The plague in Marseille

The plague in Marseille

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  • The Devotion of Monseigneur de Belsunce during the plague of Marseille in 1720.

    MONSIAU Nicolas André (1754 - 1837)

  • View of the town hall and part of the port of Marseille during the plague epidemic of 1720.

    RIGAUD Jacques (1680 - 1754)

  • View of the Cours de Marseille (boulevard de la Canebière) during the plague epidemic of 1720.

    RIGAUD Jacques (1680 - 1754)

The Devotion of Monseigneur de Belsunce during the plague of Marseille in 1720.

© Photo RMN-Grand Palais (Louvre Museum) / Thierry Le Mage

View of the town hall and part of the port of Marseille during the plague epidemic of 1720.

© Photo RMN-Grand Palais (Palace of Versailles) / Franck Raux

View of the Cours de Marseille (boulevard de la Canebière) during the plague epidemic of 1720.

© Photo RMN-Grand Palais (Palace of Versailles) / Franck Raux

Publication date: March 2013

Historical context

The plague that struck the city of Marseille in 1720 is one of the latest manifestations of a wave of epidemics of the disease which, from 1580, affected modern France and Western Europe.

With nearly 100,000 inhabitants, Marseille was then the third largest city in the kingdom of France, a port city with international influence and a strong social hierarchy. This tragedy will have immediate repercussions on Marseille's demography and lasting repercussions on the commercial prosperity of the city.

The commentators of the time, then the historians of Marseilles, noted the courageous attitude of Henri François-Xavier de Belsunce de Castelmoron, bishop of Marseilles, abbot of Notre-Dame-des-Chambons, adviser to the king who, in this atmosphere of death and desolation, aided the sick and ignored the danger. Duffaud in 1911.

Image Analysis

In priestly habit, wearing his miter, holding a ciborium in his left hand, the bishop gives communion to the plague victims near Fort Saint-Jean. He leans over a dying mother whose naked child has already succumbed to the disease. The path that the man of the Church has taken to reach the dying is strewn with corpses, but this macabre spectacle has not stopped him in the exercise of his ministry and has not weakened his determination: he is in his place in the midst of the flock of his suffering faithful, gives them the last sacraments and does not fear death, however omnipresent around him.

Capuchins and Jesuits, carrying crooks, ewer, torches and crosses, almost as numerous as the plague victims, devote themselves to the bedside of the sick, ready to sacrifice their lives. A monk points to the heavens, indicating to the dying their final resting place. Pyramid-shaped and animated with obliques, the composition presents the "push-back" figures in the foreground, to better showcase the courage and action of the representatives of the Catholic Church. On the face, in the attitude and in the eyes of the dying, one reads the panic, the distress and the worry that contrasting light and a gradation of colors accentuate and dramatize. The work thus contrasts drama and tragedy with courage and dedication.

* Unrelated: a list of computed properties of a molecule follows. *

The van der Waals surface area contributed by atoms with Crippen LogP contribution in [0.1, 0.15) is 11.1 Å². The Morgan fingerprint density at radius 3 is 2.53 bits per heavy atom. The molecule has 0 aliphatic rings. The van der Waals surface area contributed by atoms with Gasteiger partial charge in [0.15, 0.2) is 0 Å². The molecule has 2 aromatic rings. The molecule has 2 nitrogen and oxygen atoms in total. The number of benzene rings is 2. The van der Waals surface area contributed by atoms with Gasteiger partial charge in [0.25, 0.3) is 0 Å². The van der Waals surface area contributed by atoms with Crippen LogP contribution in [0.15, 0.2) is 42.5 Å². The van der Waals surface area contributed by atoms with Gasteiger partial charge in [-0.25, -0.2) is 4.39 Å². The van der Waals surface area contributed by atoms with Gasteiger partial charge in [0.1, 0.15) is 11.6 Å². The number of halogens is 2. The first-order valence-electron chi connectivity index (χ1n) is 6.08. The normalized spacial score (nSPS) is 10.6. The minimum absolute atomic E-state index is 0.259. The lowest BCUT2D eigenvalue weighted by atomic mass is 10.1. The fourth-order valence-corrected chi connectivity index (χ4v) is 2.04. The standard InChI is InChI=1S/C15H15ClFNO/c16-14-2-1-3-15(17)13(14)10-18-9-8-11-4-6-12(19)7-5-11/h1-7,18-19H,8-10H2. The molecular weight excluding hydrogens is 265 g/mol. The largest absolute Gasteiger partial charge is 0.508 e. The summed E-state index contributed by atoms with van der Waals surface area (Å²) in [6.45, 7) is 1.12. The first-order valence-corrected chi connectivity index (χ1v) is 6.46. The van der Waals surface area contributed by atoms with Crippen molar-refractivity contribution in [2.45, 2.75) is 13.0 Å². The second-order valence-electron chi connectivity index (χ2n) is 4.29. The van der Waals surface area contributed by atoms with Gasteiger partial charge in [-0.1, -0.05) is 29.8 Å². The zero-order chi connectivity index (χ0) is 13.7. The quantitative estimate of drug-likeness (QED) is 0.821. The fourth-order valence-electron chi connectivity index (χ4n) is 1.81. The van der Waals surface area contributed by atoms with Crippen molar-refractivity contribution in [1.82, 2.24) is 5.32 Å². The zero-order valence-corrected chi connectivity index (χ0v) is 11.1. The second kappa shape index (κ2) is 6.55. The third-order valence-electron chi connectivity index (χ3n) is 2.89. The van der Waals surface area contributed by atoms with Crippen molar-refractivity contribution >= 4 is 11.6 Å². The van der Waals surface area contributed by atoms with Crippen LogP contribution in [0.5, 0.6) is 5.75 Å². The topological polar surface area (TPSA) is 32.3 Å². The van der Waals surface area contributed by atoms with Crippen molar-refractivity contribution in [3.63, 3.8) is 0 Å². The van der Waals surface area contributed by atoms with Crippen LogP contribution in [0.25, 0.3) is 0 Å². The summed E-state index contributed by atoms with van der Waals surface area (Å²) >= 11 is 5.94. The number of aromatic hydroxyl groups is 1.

In the iconographic corpus of the Marseille drama, two figures dominate: the Chevalier Roze à la Tourette and the Bishop of Belsunce, one symbolizing the intervention of the State, the other that of the Catholic Church. As the city crumbles, they embody the guarantors of social and moral order. Exhibited at the Salon of 1819 and acquired that same year by Louis XVIII, Monsiau's painting, in the form of an “exemplum virtutis”, perfectly illustrates the Catholic faith celebrated under the first Restoration: for the restored monarchy it is a question of to make religious sentiment flourish again and to purify manners.

The work is also linked to the romantic current of the moment which in the wake of Chateaubriand (Genius of Christianity, 1802) expresses his admiration for the Christian religion, for morality and humanity. It is also, through the choice of its colors, its general gray-mauve harmony, its icy and regular pictorial material, typical of Monsiau's work.

But the canvas is also to be put in relation with a "Notice on the life of the painter" published following the death of the artist in 1837. Monsiau, we read there, learned, when he had started his painting, that he was stricken with stone disease and needed urgent surgery. The painter, however, decided to brave the danger and did not want to know anything until he had finished his painting, for, he declared: "If this delay exposes me to death, my last work will at least have been a tribute to virtue. "And his biographer concludes:" The plague of Marseilles was over, in fact, and while the public surrounded the painting with its praise, the painter endured with unwavering calm the most painful operation of surgery. "

  • Marseilles
  • disease
  • religion
  • epidemics
  • Provence


· From David to Delacroix. French painting from 1774 to 1830, catalog of the Grand Palais exhibition, Paris, R.M.N., 1974.

· Dominique AICARDI-CHÈVE, “The body of contagion. Anthropological study of iconographic representations of the plague (16th-20th centuries in Europe) ”, doctoral thesis in biological anthropology, University of the Mediterranean, 2003.

· Régis BERTRAND, "The iconography of the plague in Marseille or the long memory of a catastrophe" in Images of Provence. Iconographic representations from the end of the Middle Ages to the mid-twentieth century, Aix-en-Provence, University of Provence, 1992.

Charles CARRIÈRE and alii, Marseille dead city. The plague of 1720, Marseille, Maurice Boy Publisher, 1968.

To cite this article

Pascal DUPUY, "The plague in Marseille"

Video: The Plague Medieval Documentary


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